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Now that even the morally obtuse Trump has been forced to say white racist terrorism is wrong, we move on to a knottier issue: Should Confederate statues and memorials stay, or should they go?

Here’s a case in point. If you drive down Hillsborough Street toward the State Capitol in Raleigh, you come to a somewhat phallic memorial that reads, “To Our Confederate Dead.”

Stay? Or go?

I say go.

The Confederates fought for slavery. They went to war to preserve the proposition that human beings should be allowed to own other human beings – and abuse, overwork and mistreat them at will.

They also took up arms against the United States of America. Some might call that treason.

Both slavery and secession were wrong. We ought to say they were wrong. We ought to take down any statue or monument – especially on public property – that honors a moral wrong.

To be clear, no one should do this unlawfully or through violence. You do it through the political process.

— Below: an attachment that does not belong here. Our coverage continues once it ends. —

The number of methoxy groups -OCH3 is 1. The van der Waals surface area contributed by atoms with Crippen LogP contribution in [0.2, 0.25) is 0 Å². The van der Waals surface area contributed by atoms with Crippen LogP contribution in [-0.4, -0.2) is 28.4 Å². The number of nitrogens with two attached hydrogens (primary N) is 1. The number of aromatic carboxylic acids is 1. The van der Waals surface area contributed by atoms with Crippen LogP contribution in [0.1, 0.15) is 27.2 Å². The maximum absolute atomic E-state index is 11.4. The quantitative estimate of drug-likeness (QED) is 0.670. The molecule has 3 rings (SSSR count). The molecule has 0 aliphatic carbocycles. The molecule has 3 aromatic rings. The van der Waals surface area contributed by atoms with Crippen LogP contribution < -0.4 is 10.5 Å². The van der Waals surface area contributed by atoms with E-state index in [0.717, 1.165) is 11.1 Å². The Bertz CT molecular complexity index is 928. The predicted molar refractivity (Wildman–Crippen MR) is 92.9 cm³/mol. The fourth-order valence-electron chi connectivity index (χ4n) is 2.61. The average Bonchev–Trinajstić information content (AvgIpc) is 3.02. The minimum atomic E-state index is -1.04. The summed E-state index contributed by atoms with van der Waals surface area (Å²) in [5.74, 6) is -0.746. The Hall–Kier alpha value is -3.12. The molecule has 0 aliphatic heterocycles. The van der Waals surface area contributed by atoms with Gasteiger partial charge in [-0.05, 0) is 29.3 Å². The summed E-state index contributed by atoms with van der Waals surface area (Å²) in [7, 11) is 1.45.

I know what the other side of this argument will be: It’s heritage, not hate; we should honor our history and appreciate our ancestors; that was a different time; they thought they were fighting for their way of life; we should recognize their sacrifices, suffering and bravery in battle, etc.

And I welcome anyone who wants to argue the other side. Especially if you do it without personal insults.

I was torn myself when I first pondered this question. But then I thought: How would I feel if I were African-American? How would I feel about North Carolina honoring people who enslaved, tortured and murdered my ancestors?

Take ‘em down.

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